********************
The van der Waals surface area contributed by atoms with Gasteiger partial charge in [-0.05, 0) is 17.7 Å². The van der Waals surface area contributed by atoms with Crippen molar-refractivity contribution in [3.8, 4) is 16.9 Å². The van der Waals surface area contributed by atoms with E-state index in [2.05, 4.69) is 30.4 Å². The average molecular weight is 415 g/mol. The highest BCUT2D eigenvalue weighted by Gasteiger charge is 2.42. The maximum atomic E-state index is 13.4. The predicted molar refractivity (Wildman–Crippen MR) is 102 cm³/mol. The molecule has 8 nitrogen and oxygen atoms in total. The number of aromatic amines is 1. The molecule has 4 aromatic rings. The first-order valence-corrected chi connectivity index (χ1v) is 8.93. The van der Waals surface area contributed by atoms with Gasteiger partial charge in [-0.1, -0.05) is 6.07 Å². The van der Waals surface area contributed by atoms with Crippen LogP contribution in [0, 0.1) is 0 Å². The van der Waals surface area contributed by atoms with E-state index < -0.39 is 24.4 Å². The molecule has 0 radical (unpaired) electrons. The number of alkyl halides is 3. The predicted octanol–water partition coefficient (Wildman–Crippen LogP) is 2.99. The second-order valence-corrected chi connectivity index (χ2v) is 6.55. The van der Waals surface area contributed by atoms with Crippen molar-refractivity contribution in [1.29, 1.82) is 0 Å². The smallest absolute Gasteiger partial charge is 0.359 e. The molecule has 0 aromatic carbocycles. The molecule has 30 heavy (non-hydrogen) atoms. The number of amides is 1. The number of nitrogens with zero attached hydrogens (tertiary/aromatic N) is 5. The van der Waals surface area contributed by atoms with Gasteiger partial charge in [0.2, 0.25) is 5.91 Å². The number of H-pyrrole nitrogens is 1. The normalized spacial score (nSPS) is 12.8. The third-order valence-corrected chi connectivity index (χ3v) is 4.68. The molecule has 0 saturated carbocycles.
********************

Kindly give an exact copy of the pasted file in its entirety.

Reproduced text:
The van der Waals surface area contributed by atoms with Gasteiger partial charge in [-0.05, 0) is 17.7 Å². The van der Waals surface area contributed by atoms with Crippen molar-refractivity contribution in [3.8, 4) is 16.9 Å². The van der Waals surface area contributed by atoms with E-state index in [2.05, 4.69) is 30.4 Å². The average molecular weight is 415 g/mol. The highest BCUT2D eigenvalue weighted by Gasteiger charge is 2.42. The maximum atomic E-state index is 13.4. The predicted molar refractivity (Wildman–Crippen MR) is 102 cm³/mol. The molecule has 8 nitrogen and oxygen atoms in total. The number of aromatic amines is 1. The molecule has 4 aromatic rings. The first-order valence-corrected chi connectivity index (χ1v) is 8.93. The van der Waals surface area contributed by atoms with Gasteiger partial charge in [-0.1, -0.05) is 6.07 Å². The van der Waals surface area contributed by atoms with Crippen LogP contribution in [0, 0.1) is 0 Å². The van der Waals surface area contributed by atoms with E-state index < -0.39 is 24.4 Å². The molecule has 0 radical (unpaired) electrons. The number of alkyl halides is 3. The predicted octanol–water partition coefficient (Wildman–Crippen LogP) is 2.99. The second-order valence-corrected chi connectivity index (χ2v) is 6.55. The van der Waals surface area contributed by atoms with Crippen molar-refractivity contribution in [1.29, 1.82) is 0 Å². The smallest absolute Gasteiger partial charge is 0.359 e. The molecule has 0 aromatic carbocycles. The molecule has 30 heavy (non-hydrogen) atoms. The number of amides is 1. The number of nitrogens with zero attached hydrogens (tertiary/aromatic N) is 5. The van der Waals surface area contributed by atoms with Gasteiger partial charge in [0.2, 0.25) is 5.91 Å². The number of H-pyrrole nitrogens is 1. The normalized spacial score (nSPS) is 12.8. The third-order valence-corrected chi connectivity index (χ3v) is 4.68. The molecule has 0 saturated carbocycles.